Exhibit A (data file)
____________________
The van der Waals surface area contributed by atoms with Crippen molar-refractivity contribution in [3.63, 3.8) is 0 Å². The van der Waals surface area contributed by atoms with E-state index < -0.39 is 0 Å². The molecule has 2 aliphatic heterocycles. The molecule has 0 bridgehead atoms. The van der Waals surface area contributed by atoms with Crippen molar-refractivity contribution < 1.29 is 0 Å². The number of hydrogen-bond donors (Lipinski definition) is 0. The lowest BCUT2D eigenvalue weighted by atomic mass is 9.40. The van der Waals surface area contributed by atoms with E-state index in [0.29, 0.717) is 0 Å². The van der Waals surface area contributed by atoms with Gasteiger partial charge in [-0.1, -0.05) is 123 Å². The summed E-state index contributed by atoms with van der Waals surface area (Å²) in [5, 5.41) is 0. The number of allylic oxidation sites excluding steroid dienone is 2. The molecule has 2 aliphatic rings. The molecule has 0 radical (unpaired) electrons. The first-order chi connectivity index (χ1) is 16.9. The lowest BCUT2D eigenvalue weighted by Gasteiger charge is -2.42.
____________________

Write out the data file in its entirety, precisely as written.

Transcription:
The van der Waals surface area contributed by atoms with Crippen molar-refractivity contribution in [3.63, 3.8) is 0 Å². The van der Waals surface area contributed by atoms with E-state index < -0.39 is 0 Å². The molecule has 2 aliphatic heterocycles. The molecule has 0 bridgehead atoms. The van der Waals surface area contributed by atoms with Crippen molar-refractivity contribution < 1.29 is 0 Å². The number of hydrogen-bond donors (Lipinski definition) is 0. The lowest BCUT2D eigenvalue weighted by atomic mass is 9.40. The van der Waals surface area contributed by atoms with E-state index in [0.29, 0.717) is 0 Å². The van der Waals surface area contributed by atoms with Gasteiger partial charge in [-0.1, -0.05) is 123 Å². The summed E-state index contributed by atoms with van der Waals surface area (Å²) in [5, 5.41) is 0. The number of allylic oxidation sites excluding steroid dienone is 2. The molecule has 2 aliphatic rings. The molecule has 0 radical (unpaired) electrons. The first-order chi connectivity index (χ1) is 16.9. The lowest BCUT2D eigenvalue weighted by Gasteiger charge is -2.42.